Shackleton never made it to the Pole, but Scott would not accept a second failure when he returned a few years later.  He was determined to do what his rival could not.  Like Shackleton’s party, Scott lost all his horses along the way.  Dog sled teams and their leaders were forced to turn back in December, and only five men were left to make a final assault on the pole.  He and his men marched a total of 1,842 miles before they finally reached the Pole on January 17, 1912.  But to their utter disappointment, they found that Amundsen’s team had already been there five weeks earlier.

Dejected and exhausted, Scott’s men began the long trek back to the shore, but they would never make it.  In February, one of the men died after a fall caused him to have a swift physical and mental breakdown.  In mid-March, the weakest member of the team realized he was slowing the others down (he had lost the use of a foot to frostbite and gangrene) and sacrificed his life for them by leaving the tent and marching out into the snow, never to be seen again.  A severe blizzard trapped the three remaining men in their tent a few weeks later, and there they all starved to death.  Conquest of the Pole had cost them their lives.  Ironically, they were within eleven miles of the next food and supply depot.  Their bodies were discovered eight months later by a search party.

When Scott’s diary made it back to England, he was celebrated as a hero and even knighted posthumously.  In the eyes of his countrymen, his failure was a success in terms of its boldness and daring.  Shackleton’s accomplishments just two years before were all but forgotten.  But Shackleton was not surprised.  He had counted the cost when the Pole was in reach, and he chose the health and safety of his men over the glory of accomplishment.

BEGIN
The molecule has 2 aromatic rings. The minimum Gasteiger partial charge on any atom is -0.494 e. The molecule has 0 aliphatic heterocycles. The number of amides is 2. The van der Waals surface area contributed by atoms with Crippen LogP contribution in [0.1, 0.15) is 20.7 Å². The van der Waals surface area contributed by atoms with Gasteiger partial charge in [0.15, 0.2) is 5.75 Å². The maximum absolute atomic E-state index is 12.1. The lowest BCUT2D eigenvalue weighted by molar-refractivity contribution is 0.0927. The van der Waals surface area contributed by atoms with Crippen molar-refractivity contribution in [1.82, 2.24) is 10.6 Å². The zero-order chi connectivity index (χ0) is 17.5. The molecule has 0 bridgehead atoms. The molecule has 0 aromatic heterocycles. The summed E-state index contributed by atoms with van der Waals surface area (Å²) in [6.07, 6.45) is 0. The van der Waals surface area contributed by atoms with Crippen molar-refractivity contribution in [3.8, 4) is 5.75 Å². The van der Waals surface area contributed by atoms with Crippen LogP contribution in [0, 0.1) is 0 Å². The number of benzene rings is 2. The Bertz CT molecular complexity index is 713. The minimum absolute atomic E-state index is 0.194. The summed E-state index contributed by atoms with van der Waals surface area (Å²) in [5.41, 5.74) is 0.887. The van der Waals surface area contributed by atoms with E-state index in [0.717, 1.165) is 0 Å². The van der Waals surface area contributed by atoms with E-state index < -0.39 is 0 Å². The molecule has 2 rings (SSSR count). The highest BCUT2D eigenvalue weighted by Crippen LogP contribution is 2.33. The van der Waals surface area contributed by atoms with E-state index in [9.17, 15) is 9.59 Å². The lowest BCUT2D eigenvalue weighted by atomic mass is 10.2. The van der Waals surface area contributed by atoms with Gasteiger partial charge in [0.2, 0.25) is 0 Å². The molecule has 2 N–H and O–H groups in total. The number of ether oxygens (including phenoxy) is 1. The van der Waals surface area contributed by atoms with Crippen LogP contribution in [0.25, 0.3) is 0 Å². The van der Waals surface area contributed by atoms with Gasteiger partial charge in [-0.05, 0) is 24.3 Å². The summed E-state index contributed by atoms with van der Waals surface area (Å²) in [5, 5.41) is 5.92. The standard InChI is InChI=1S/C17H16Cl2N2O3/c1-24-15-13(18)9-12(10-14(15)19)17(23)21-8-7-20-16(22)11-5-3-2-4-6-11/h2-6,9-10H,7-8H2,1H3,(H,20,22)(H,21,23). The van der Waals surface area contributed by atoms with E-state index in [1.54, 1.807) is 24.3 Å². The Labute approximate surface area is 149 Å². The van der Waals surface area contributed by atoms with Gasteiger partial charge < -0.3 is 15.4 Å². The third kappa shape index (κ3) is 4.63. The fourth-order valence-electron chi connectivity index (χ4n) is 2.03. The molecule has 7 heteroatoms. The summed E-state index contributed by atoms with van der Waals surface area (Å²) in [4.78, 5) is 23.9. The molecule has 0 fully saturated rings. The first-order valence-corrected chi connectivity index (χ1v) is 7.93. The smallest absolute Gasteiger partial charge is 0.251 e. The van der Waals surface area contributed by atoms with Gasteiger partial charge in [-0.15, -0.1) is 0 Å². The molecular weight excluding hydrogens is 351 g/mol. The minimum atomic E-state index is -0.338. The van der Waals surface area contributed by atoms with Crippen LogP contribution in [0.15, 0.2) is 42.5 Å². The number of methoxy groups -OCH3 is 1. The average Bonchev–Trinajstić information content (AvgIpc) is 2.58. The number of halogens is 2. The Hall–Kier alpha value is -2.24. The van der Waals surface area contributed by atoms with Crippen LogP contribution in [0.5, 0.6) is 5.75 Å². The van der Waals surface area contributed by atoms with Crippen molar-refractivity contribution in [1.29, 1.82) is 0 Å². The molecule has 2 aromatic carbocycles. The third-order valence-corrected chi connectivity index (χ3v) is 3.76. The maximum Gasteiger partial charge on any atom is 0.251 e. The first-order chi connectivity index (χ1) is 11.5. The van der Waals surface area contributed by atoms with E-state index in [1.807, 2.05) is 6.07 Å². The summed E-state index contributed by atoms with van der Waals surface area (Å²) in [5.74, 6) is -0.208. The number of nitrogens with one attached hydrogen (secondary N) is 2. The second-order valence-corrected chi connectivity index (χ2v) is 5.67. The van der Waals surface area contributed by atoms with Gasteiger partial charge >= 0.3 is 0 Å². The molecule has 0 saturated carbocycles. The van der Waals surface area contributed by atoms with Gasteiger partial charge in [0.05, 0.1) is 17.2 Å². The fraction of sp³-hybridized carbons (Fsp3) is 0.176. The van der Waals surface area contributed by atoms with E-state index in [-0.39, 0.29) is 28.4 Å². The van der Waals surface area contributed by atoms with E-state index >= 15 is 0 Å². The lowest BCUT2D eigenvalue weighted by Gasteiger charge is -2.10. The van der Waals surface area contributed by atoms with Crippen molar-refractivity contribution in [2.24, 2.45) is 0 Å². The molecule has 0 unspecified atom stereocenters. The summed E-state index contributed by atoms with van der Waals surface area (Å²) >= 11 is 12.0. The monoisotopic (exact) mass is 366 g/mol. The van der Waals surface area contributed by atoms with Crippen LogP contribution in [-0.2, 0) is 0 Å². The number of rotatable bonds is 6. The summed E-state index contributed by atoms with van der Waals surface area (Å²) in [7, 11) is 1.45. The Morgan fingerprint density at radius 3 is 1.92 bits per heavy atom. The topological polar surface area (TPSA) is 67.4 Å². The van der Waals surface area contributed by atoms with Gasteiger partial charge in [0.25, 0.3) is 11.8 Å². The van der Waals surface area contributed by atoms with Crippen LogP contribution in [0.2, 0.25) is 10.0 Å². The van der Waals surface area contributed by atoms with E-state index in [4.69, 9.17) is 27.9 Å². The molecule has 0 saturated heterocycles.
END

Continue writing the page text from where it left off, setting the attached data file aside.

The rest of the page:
Leaders who are only interested in their own achievements see their team members as a means to an end.  They are willing to sacrifice their followers if their loss will bring them closer to their goals.  But the best leaders are not in it for themselves.  They can’t conceive of success at the expense of their teams, and the goals aren’t worth achieving if the team can’t celebrate the accomplishment.

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Filed under Challenges, character, delayed gratification, determination, failure, Goals, Instant Gratification, leadership, management, parenting, priorities, Priority, sacrifice, Service, Serving Others

The Peter Principle


According to the Certified Financial Planners Board of Standards, Inc., nearly one-third of lottery winners go bankrupt.  There are undoubtedly a variety of reasons, but I have an idea about the root cause.  That which is earned without effort is often beyond our abilities to handle.

Maybe nearly one-third of lottery winners go bankrupt because they have not developed the financial maturity necessary to cope with so much money.  The internet is full of stories of lottery winners who invested in lousy business ventures, lent money to the wrong people, spent the money faster than it came in and even sold their rights to incremental payments for some up-front cash.